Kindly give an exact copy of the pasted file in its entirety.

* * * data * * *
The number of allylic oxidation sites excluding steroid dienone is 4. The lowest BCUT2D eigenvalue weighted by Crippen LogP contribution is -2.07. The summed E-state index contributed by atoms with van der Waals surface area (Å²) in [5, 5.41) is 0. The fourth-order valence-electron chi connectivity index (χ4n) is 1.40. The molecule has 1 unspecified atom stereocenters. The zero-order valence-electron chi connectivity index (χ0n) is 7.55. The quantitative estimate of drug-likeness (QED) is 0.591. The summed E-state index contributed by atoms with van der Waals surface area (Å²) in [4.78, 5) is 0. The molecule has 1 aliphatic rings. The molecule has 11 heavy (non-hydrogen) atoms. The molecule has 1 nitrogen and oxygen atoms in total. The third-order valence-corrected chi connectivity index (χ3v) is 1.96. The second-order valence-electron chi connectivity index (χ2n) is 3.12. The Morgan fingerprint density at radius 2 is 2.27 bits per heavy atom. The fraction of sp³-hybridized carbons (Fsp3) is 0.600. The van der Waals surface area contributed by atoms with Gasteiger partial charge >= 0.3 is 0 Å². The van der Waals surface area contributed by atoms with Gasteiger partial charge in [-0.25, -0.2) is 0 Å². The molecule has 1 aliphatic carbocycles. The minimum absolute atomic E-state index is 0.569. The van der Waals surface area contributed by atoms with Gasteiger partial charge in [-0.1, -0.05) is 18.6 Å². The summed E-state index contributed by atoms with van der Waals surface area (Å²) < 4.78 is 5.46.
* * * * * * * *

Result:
The number of allylic oxidation sites excluding steroid dienone is 4. The lowest BCUT2D eigenvalue weighted by Crippen LogP contribution is -2.07. The summed E-state index contributed by atoms with van der Waals surface area (Å²) in [5, 5.41) is 0. The fourth-order valence-electron chi connectivity index (χ4n) is 1.40. The molecule has 1 unspecified atom stereocenters. The zero-order valence-electron chi connectivity index (χ0n) is 7.55. The quantitative estimate of drug-likeness (QED) is 0.591. The summed E-state index contributed by atoms with van der Waals surface area (Å²) in [4.78, 5) is 0. The molecule has 1 aliphatic rings. The molecule has 11 heavy (non-hydrogen) atoms. The molecule has 1 nitrogen and oxygen atoms in total. The third-order valence-corrected chi connectivity index (χ3v) is 1.96. The second-order valence-electron chi connectivity index (χ2n) is 3.12. The Morgan fingerprint density at radius 2 is 2.27 bits per heavy atom. The fraction of sp³-hybridized carbons (Fsp3) is 0.600. The van der Waals surface area contributed by atoms with Gasteiger partial charge >= 0.3 is 0 Å². The van der Waals surface area contributed by atoms with Gasteiger partial charge in [-0.25, -0.2) is 0 Å². The molecule has 1 aliphatic carbocycles. The minimum absolute atomic E-state index is 0.569. The van der Waals surface area contributed by atoms with Gasteiger partial charge in [-0.1, -0.05) is 18.6 Å². The summed E-state index contributed by atoms with van der Waals surface area (Å²) < 4.78 is 5.46.